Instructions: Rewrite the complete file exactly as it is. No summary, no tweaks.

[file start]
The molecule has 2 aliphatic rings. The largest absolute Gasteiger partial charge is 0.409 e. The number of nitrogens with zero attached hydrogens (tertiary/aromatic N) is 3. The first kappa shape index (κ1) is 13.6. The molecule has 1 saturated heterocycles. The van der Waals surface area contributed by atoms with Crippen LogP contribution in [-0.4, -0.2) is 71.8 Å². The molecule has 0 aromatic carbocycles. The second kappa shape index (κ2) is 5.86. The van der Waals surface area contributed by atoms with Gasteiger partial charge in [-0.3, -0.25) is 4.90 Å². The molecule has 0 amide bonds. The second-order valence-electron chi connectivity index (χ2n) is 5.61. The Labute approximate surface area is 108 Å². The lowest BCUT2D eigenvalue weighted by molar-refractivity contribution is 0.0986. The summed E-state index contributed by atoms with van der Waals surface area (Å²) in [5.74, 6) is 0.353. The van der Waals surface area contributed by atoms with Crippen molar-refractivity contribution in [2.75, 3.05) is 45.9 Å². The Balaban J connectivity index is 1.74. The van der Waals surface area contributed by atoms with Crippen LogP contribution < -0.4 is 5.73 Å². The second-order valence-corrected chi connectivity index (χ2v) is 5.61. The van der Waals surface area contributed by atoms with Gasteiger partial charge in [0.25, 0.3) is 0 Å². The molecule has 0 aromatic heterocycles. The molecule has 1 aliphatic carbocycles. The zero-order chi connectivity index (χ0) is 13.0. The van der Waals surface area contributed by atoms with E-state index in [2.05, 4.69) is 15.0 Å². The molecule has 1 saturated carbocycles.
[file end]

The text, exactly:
The molecule has 2 aliphatic rings. The largest absolute Gasteiger partial charge is 0.409 e. The number of nitrogens with zero attached hydrogens (tertiary/aromatic N) is 3. The first kappa shape index (κ1) is 13.6. The molecule has 1 saturated heterocycles. The van der Waals surface area contributed by atoms with Crippen LogP contribution in [-0.4, -0.2) is 71.8 Å². The molecule has 0 aromatic carbocycles. The second kappa shape index (κ2) is 5.86. The van der Waals surface area contributed by atoms with Gasteiger partial charge in [-0.3, -0.25) is 4.90 Å². The molecule has 0 amide bonds. The second-order valence-electron chi connectivity index (χ2n) is 5.61. The Labute approximate surface area is 108 Å². The lowest BCUT2D eigenvalue weighted by molar-refractivity contribution is 0.0986. The summed E-state index contributed by atoms with van der Waals surface area (Å²) in [5.74, 6) is 0.353. The van der Waals surface area contributed by atoms with Crippen molar-refractivity contribution in [2.75, 3.05) is 45.9 Å². The Balaban J connectivity index is 1.74. The van der Waals surface area contributed by atoms with Crippen LogP contribution < -0.4 is 5.73 Å². The second-order valence-corrected chi connectivity index (χ2v) is 5.61. The van der Waals surface area contributed by atoms with Gasteiger partial charge in [0.25, 0.3) is 0 Å². The molecule has 0 aromatic heterocycles. The molecule has 1 aliphatic carbocycles. The zero-order chi connectivity index (χ0) is 13.0. The van der Waals surface area contributed by atoms with E-state index in [2.05, 4.69) is 15.0 Å². The molecule has 1 saturated carbocycles.